There is a chapel (ruins) here dedicated to the Apostle Phillip. Never mind that they stoned him here...I love that we could walk all over this place. In the United States, they would most likely ban it, or they would put up fences, or some other such nonsense. The place looks likes its covered in snow because the calcium is so white. It's hard to see here, but the water was really pretty blue.
Konya. Enroute, we stopped for a snack that our guide recommended. It was yogurt with honey poured over it and sprinkled with golden poppy seeds. (picture below) It was delicious! The yogurt over there is SO much better than here.
We went to the Mausoleum of Mevlana. Rumi is buried here. He was born in 1207 in Afghanistan. His father was a well-known Muslim scholar. They left Afghanistan when he was 14. Rumi is not his real name, but its too hard to pronounce. Rumi means: land of the Romans. Apparently, his books (teachings) are still best sellers.
The writings on the walls are mirror-imaged to show we are the mirror image of God. Of which they don't believe in. (Don't get me started.)
Next day: on to Cappadocia.
We went over a snowy mountain pass. Our bus driver was amazing. As you can see below, the other side of the road was closed down. Poor people.
Enroute, we stopped at the Caravanserai of Sultanhan. (below) This was a building along the silk road that the caravans would overnight at. They would pay for protection. The camels would be inside the walls (open air) and the people would be underneath a roof. There was one of these buildings every 30-40 kilometers. They were called Sari's. Means: "palace." They were all identical. There was a dome in the middle so that one could see it from miles away. This particular one was built in the 1220's. Perhaps even Marco Polo stayed at this one.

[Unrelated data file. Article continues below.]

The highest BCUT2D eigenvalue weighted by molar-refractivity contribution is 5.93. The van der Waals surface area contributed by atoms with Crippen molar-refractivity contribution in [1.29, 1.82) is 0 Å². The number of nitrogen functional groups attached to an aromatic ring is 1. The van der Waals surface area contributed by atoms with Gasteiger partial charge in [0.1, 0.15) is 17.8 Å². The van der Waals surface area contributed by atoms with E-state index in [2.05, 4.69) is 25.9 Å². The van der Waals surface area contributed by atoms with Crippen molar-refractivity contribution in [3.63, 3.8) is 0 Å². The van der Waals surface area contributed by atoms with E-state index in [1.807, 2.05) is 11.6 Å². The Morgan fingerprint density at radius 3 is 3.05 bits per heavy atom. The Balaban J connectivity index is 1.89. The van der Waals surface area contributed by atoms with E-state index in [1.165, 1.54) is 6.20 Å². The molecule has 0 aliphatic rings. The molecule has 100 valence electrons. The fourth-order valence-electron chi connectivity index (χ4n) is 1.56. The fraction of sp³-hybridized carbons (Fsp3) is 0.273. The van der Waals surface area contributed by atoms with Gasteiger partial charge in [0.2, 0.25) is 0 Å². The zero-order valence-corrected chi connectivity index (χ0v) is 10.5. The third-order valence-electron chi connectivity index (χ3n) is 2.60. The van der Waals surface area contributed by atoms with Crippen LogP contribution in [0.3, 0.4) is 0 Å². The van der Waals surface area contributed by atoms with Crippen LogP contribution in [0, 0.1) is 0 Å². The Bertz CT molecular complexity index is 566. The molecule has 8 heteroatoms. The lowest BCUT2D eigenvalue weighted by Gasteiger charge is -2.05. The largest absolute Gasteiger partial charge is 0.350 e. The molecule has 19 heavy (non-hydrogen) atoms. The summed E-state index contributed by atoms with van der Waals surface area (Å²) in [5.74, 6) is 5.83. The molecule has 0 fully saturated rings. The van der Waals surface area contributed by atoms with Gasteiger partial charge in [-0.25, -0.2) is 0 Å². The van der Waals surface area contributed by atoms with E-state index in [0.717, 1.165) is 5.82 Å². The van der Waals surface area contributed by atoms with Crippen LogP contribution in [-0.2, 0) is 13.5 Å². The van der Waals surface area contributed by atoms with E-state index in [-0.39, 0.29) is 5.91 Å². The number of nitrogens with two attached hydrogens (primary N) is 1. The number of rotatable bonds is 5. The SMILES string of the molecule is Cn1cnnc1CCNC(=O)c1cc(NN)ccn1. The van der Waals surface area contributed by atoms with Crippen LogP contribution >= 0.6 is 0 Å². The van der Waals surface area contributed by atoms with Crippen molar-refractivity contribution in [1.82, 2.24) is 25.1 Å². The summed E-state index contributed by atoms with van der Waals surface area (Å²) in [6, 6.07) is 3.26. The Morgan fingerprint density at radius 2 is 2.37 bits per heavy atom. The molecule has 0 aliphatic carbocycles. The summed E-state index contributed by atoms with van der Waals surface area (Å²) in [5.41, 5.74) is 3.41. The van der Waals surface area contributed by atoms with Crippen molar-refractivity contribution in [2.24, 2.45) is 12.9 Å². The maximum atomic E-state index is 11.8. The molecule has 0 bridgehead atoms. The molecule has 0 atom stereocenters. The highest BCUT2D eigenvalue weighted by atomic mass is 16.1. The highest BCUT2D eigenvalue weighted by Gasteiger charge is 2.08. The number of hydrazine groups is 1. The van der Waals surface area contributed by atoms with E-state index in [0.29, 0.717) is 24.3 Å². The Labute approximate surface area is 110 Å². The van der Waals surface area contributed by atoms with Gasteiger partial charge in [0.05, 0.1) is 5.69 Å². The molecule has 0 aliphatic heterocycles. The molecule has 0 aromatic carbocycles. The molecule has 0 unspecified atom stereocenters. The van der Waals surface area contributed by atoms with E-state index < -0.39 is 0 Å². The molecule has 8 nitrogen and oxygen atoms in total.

Then we stopped at a school that our tour company - Gate 1 - helps sponsor. Cute and friendly kids.
Cappadocia - "land of the beautiful horses" is famed for it's temples and houses cut directly into the region's spectacular rock formations.
They call these sandstone formations "fairy chimneys."
There are four crops here in the city: potatoes, pumpkin seeds, grapes and apricots. They have underground cellars and keep potatoes and lemons in there.
We went to a carpet atelier to have a demonstration of carpet weaving. I loved that there was no hard sell afterwards. (Yeah, I did pick out a gorgeous 30 thousand dollar blue one. Did I buy it? Are you kidding me? No.)
Watching how they make carpets was truly amazing. The silk starts out in cocoons of course, but the demo on how they get the threads off was educational. It involves soaking them in really hot water and then using that whisk broom thingy you can see below. Did you know that ONE of those tiny cocoons gives 100 miles of silk thread? It's the strongest fiber in the world and the marble artisans used the thread to cut marble. I know!
A painting in our hotel lobby. (Dinler Hotel) Our 5 star hotel lobby mind you.
We also toured an underground "city." Invading Arabs forced the people into underground "bunkers." There were a lot of vents to the outside disguised with rocks around them. The people AND their animals could live there for 3 months. We went in quite a ways and I didn't get too claustrophobic, but I don't know what would be worse -- Arabs or staying in there. There are hundreds of those underground caves. Same temperature - doesn't matter what month it is.
On to the Valley of the Lovers:
With our friends Peter and Trisha Chang. A super fun couple in our group from New York. We loved hanging out with them.
Just thought it was funny.
The food at this hotel was amazing. And they make it look so pretty too.
A mosque on every corner . . .
Our guide Aykut. (eye-koot) He was great. Made the trip so fun. And oh my gosh -- he knows his history about Turkey. It was quite impressive.
I have more to write. This trip is still not done.